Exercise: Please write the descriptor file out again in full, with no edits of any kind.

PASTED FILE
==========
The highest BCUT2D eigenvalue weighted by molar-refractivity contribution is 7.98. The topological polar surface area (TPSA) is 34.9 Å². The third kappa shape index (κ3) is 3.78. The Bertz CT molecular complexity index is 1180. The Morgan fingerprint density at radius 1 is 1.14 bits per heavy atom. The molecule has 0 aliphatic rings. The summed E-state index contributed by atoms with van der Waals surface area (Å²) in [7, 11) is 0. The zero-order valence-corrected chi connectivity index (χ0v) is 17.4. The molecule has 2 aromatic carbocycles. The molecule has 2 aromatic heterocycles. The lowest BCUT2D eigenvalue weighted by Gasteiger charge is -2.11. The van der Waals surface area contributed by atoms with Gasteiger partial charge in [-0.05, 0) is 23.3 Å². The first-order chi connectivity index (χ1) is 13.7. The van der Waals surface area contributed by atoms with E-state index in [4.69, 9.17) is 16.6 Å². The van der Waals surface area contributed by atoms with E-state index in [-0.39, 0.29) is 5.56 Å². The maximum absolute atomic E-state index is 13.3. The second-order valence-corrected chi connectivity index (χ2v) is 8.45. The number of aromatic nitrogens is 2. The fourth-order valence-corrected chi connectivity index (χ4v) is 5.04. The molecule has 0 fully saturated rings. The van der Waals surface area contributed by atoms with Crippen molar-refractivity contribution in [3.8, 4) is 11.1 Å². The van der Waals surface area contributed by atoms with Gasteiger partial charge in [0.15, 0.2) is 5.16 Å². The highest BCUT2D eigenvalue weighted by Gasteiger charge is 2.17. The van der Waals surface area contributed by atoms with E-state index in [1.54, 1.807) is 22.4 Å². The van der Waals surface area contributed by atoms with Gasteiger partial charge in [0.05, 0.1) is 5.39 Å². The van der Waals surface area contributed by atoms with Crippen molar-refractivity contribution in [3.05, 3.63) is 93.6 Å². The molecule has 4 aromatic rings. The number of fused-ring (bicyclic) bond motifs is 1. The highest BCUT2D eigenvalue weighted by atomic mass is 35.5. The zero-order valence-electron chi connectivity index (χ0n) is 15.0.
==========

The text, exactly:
The highest BCUT2D eigenvalue weighted by molar-refractivity contribution is 7.98. The topological polar surface area (TPSA) is 34.9 Å². The third kappa shape index (κ3) is 3.78. The Bertz CT molecular complexity index is 1180. The Morgan fingerprint density at radius 1 is 1.14 bits per heavy atom. The molecule has 0 aliphatic rings. The summed E-state index contributed by atoms with van der Waals surface area (Å²) in [7, 11) is 0. The zero-order valence-corrected chi connectivity index (χ0v) is 17.4. The molecule has 2 aromatic carbocycles. The molecule has 2 aromatic heterocycles. The lowest BCUT2D eigenvalue weighted by Gasteiger charge is -2.11. The van der Waals surface area contributed by atoms with Gasteiger partial charge in [-0.05, 0) is 23.3 Å². The first-order chi connectivity index (χ1) is 13.7. The van der Waals surface area contributed by atoms with E-state index in [4.69, 9.17) is 16.6 Å². The van der Waals surface area contributed by atoms with E-state index in [-0.39, 0.29) is 5.56 Å². The maximum absolute atomic E-state index is 13.3. The second-order valence-corrected chi connectivity index (χ2v) is 8.45. The number of aromatic nitrogens is 2. The fourth-order valence-corrected chi connectivity index (χ4v) is 5.04. The molecule has 0 fully saturated rings. The van der Waals surface area contributed by atoms with Crippen molar-refractivity contribution in [3.8, 4) is 11.1 Å². The van der Waals surface area contributed by atoms with Gasteiger partial charge in [0.15, 0.2) is 5.16 Å². The highest BCUT2D eigenvalue weighted by Gasteiger charge is 2.17. The van der Waals surface area contributed by atoms with E-state index in [1.54, 1.807) is 22.4 Å². The van der Waals surface area contributed by atoms with Gasteiger partial charge in [0.05, 0.1) is 5.39 Å². The van der Waals surface area contributed by atoms with Crippen molar-refractivity contribution in [3.05, 3.63) is 93.6 Å². The molecule has 4 aromatic rings. The number of fused-ring (bicyclic) bond motifs is 1. The highest BCUT2D eigenvalue weighted by atomic mass is 35.5. The zero-order valence-electron chi connectivity index (χ0n) is 15.0.